repos:
-   repo: https://github.com/ambv/black
    rev: "20.8b1"
    hooks:
    - id: black
      language_version: python3.9
-   repo: https://gitlab.com/pycqa/flake8
    rev: "3.8.4"
    hooks:
    - id: flake8

Open the file pyproject.toml that has been created by Poetry and add the following configuration, or some other you'd prefer, for Black and Flake8:

[tool.flake8]
ignore = "E203, E266, E501, W503, F403, F401"
max-line-length = 79
max-complexity = 18
select = "B,C,E,F,W,T4,B9"

[tool.black]
line-length = 79
include = '\.pyi?$'
exclude = '''
/(
    \.git
  | \.hg
  | \.mypy_cache
  | \.tox
  | \.venv
  | _build
  | buck-out
  | build
  | dist
)/
'''

Finish wiring these two tools with the pre-commit stage of Git:

$ poetry run pre-commit install
$ poetry run pre-commit auto-update

The project should look like this:

$ tree -a my-project    # From the parent directory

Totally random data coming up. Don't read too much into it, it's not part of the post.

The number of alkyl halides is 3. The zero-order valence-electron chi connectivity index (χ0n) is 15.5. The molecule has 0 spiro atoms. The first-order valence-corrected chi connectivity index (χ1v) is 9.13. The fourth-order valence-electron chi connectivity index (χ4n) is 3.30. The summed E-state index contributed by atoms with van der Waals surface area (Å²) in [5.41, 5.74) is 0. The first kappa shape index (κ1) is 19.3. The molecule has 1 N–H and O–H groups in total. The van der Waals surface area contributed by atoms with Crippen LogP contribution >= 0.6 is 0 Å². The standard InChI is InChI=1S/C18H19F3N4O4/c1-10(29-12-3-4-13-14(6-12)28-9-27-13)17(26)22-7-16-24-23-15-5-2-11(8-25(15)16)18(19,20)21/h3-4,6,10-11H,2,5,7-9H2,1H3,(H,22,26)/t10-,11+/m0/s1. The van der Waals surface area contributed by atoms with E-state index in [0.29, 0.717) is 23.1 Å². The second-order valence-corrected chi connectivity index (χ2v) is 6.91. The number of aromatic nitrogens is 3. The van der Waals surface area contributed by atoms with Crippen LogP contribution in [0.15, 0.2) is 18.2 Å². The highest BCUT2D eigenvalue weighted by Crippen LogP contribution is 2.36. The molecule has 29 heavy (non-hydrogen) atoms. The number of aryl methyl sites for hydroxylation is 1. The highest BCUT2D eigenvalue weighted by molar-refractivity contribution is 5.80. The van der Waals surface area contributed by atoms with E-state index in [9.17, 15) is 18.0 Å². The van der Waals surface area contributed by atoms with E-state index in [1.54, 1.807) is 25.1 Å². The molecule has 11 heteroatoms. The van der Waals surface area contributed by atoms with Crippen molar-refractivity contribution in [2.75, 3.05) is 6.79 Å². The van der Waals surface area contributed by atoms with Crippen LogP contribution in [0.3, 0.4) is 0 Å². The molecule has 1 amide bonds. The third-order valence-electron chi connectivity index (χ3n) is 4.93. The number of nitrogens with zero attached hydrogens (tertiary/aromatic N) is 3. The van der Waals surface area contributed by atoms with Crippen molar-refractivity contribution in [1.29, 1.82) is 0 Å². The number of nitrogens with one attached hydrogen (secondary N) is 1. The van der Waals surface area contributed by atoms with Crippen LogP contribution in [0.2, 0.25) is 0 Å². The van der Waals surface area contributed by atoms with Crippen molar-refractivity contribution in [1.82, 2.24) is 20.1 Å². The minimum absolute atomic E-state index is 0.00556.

my-project
├── .git
│   └── (...)           # Not really interesting to show
├── .gitignore          # Avoid commiting builds, caches, etc.
├── my_project          # Code the module inside this directory
│   └── __init__.py
├── .pre-commit-config.yaml
├── pyproject.toml
├── README.rst
└── tests               # Tests here
    ├── __init__.py
    └── test_my_project.py

All done; time to do some Python-fu.

Next Steps

  • Test a CI integration with Poetry.

References / Acknowledgements

Thanks to:

Further Reading

  • Poetry, Python packaging and dependency management made easy (website)
  • Pytest, helps you write better programs (documentation at its website)
  • Black, the Uncompromising Code Formatter (at GitHub)
  • Flake8, Your Tool for Style Guide Enforcement (website)
  • Style Guide for Python Code, defined in PEP 8
  • pyproject.toml is defined in PEP 518